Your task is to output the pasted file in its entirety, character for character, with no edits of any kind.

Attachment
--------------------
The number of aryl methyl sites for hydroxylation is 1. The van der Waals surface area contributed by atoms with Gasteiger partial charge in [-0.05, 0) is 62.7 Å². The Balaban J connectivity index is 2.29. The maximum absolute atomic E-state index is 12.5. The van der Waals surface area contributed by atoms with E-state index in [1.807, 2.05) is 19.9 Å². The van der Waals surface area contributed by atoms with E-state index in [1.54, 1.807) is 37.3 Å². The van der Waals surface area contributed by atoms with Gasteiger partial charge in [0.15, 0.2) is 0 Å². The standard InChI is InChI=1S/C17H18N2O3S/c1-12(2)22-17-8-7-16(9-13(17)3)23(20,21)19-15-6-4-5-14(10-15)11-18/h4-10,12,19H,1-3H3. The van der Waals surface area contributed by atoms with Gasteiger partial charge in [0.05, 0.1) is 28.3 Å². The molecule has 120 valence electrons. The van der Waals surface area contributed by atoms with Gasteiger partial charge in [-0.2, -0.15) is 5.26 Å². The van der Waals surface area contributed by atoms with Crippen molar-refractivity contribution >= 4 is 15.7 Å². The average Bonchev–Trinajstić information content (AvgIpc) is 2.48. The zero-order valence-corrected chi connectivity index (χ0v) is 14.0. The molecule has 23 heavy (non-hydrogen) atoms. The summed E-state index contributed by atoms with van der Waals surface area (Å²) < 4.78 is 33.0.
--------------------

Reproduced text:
The number of aryl methyl sites for hydroxylation is 1. The van der Waals surface area contributed by atoms with Gasteiger partial charge in [-0.05, 0) is 62.7 Å². The Balaban J connectivity index is 2.29. The maximum absolute atomic E-state index is 12.5. The van der Waals surface area contributed by atoms with E-state index in [1.807, 2.05) is 19.9 Å². The van der Waals surface area contributed by atoms with E-state index in [1.54, 1.807) is 37.3 Å². The van der Waals surface area contributed by atoms with Gasteiger partial charge in [0.15, 0.2) is 0 Å². The standard InChI is InChI=1S/C17H18N2O3S/c1-12(2)22-17-8-7-16(9-13(17)3)23(20,21)19-15-6-4-5-14(10-15)11-18/h4-10,12,19H,1-3H3. The van der Waals surface area contributed by atoms with Gasteiger partial charge in [0.05, 0.1) is 28.3 Å². The molecule has 120 valence electrons. The van der Waals surface area contributed by atoms with Gasteiger partial charge in [-0.2, -0.15) is 5.26 Å². The van der Waals surface area contributed by atoms with Crippen molar-refractivity contribution >= 4 is 15.7 Å². The average Bonchev–Trinajstić information content (AvgIpc) is 2.48. The zero-order valence-corrected chi connectivity index (χ0v) is 14.0. The molecule has 23 heavy (non-hydrogen) atoms. The summed E-state index contributed by atoms with van der Waals surface area (Å²) < 4.78 is 33.0.